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Articles Tagged:

fcc

32

US carriers forgiving late payments, bolstering benefits during coronavirus fallout

Cellular carriers have earned many negative impressions over the years for poor billing practices, unfair contracts, and some dubious attempts to insert themselves where they might not belong; but there's no denying that they have a good track record for giving a little back in times of crisis. In light of the COVID-19 pandemic, carriers in the U.S. have committed to not terminate customers' lines and provide more data and cheaper plans to those who need them.

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42

FCC reportedly fining AT&T, Sprint, T-Mobile, Verizon at least $200 million for selling location data

The nation's big four carriers felt free to broker their customers' cellphone location data to third parties for years in order to make an easy secondhand buck off of the people who already pay them to deliver expensive wireless internet to their expensive devices. Turns out that the FCC isn't happy with their behavior and, according to Reuters's sources, may be prepared to levy an eight-digit fine against the networks.

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6

FCC reveals its plan to free up old satellite TV spectrum for 5G

Late last year, the FCC said that it was going to open up access to a whole chunk of valuable but poorly utilized spectrum in the so-called "C-band" for 5G use, repurposing frequencies currently used (read: mostly wasted) by American satellite service providers. Today the FCC has announced the details behind that plan. Though the particulars are subject to change, the move would free up a sizable 280MHz for a future auction, and the FCC says satellite providers are even on board with the decision.

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26

The FCC just opened up the 3.5GHz band 48 for 4G and 5G use

The FCC has just authorized the commercial deployment of the 3.5GHz CBRS bands, approving its use by four companies from the CBRS alliance, including Google, and paving the way a whole new chunk of cellular frequencies here in the states. The new spectrum will be commercialized by OnGo, a cellular service/interoperability standard championed by CBRS Alliance. In short, this means some of us here in the 'states will soon have access to a whole new band of data.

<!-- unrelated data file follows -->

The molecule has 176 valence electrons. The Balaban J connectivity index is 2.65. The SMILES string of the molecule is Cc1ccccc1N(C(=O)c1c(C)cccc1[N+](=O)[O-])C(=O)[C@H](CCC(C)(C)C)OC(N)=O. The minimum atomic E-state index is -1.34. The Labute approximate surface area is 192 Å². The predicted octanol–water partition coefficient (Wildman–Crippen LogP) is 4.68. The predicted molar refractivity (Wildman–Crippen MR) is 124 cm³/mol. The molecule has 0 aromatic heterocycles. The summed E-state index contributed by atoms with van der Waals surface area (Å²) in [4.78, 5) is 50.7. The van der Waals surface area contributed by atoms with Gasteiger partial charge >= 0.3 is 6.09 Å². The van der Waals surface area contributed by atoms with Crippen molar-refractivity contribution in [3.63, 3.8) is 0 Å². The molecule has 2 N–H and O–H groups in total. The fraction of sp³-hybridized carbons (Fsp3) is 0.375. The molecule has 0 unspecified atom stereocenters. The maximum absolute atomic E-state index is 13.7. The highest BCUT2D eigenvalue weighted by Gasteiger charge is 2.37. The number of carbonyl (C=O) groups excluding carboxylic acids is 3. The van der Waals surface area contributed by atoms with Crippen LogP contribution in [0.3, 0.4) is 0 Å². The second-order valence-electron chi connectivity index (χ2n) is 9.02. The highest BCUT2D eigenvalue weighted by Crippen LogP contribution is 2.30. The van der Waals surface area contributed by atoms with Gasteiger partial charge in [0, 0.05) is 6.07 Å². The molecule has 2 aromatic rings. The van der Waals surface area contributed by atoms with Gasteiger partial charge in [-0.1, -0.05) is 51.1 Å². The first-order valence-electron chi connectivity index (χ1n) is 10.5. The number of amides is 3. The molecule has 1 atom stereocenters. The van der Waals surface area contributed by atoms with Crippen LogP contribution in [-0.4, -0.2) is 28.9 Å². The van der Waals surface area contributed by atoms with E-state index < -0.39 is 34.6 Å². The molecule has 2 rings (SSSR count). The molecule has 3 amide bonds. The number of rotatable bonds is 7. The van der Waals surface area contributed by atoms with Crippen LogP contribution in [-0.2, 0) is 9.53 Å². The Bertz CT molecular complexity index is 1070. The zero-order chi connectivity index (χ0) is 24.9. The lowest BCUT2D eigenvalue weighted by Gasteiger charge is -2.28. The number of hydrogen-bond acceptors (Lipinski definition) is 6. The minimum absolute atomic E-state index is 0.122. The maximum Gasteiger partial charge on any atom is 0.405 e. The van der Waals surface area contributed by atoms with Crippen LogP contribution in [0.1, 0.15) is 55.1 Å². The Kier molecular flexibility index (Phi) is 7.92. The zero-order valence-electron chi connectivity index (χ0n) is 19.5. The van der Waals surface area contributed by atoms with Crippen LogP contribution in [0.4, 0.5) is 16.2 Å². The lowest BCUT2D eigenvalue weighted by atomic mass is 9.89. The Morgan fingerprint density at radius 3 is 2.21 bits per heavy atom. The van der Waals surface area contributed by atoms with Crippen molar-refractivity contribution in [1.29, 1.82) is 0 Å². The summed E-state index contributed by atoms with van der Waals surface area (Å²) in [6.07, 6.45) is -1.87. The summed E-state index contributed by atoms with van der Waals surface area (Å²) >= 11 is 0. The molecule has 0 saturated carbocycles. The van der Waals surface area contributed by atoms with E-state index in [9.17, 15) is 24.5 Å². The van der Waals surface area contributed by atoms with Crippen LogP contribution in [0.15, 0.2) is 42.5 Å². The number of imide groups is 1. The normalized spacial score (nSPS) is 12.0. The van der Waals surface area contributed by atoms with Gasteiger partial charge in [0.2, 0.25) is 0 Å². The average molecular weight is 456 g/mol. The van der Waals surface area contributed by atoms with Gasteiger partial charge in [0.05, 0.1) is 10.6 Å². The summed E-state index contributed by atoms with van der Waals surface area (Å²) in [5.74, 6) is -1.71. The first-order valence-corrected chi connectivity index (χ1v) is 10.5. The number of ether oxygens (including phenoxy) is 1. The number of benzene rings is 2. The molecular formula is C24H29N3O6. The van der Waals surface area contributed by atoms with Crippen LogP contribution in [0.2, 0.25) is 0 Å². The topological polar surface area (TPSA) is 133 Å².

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61

Anti-robocall bill that will definitely stop all spam calls forever signed into law

Today US President Donald J. Trump has signed into effect the TRACED (or Telephone Robocall Abuse Criminal Enforcement and Deterrence) Act, aimed to prevent unwanted spam/robocalls, authorizing fines up to $10,000 per illegal call with no advance warning, extending the statute of limitations for violations to four years, and imposing a requirement that carriers implement call authentication solutions, like the existing SHAKEN/STIR verification tech.

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11

FCC proposes 988 as a new national number for suicide prevention hotline

One of the most vital services the government offers is the National Suicide Prevention Lifeline. It runs around the clock every day of the year and is intended to help ease people from the critical distress they may be facing in a moment of need. But if you weren't able to use its web-based chat line, would you be able to dial its number (1-800-273-8255 or 1-800-273-TALK) by memory if you ever needed it? Chances being what they are, maybe not. That's part of why the FCC is proposing to use a new number, 988, as a redirect to the lifeline.

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7

T-Mobile and Comcast show off latest tech to fight robocalls across carrier networks

Over the last few years, robocalls have quickly grown into one of the most universally despised issues among mobile phone users in the US. The seemingly exponential growth of spam calls has us heading toward a time where a majority of the phone calls made are spam. Today, T-Mobile, Comcast, and telecommunications company Intelliquent are announcing a technical milestone in the war on robocalls — the first call routed across three networks using an end-to-end implementation of the FCC recommended STIR/SHAKEN cryptographic security framework.

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7

FCC may auction portion of satellite TV spectrum for 5G

U.S. FCC chairman Ajit Pai took to Twitter today, outlining a plan to auction a portion of the valuable so-called "C band" frequencies for 5G use. There's one potential hiccup: parts of that C-band spectrum are currently used by some satellite service providers to deliver media to ~120 million American subscribers, but Pai believes that a portion of the frequencies can be auctioned and repurposed to satisfy American thirst for data, while still preserving a solid chunk for satellite programming.

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52

Here are a ton of pictures of Moto's new foldable Razr hours before it's announced

Motorola is set to unveil the long-rumored foldable Razr phone later today, but the FCC beat Moto to the punch. Thanks to a bungled confidentiality request, the FCC has posted numerous images of the phone's exterior, along with some of the innards. The device looks very much like the leaks suggested.

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7

FCC approves Sprint and T-Mobile merger, states' lawsuit remains the last hurdle

The FCC has voted to approve the merger of Sprint and T-Mobile, an agency official told The Verge, with commissioners voting down party lines by a margin of 3 to 2. The two Democratic members have expressed their dissent to the $26 billion transaction announced April of last year in FCC filings and, in one particular member's case, an op-ed.

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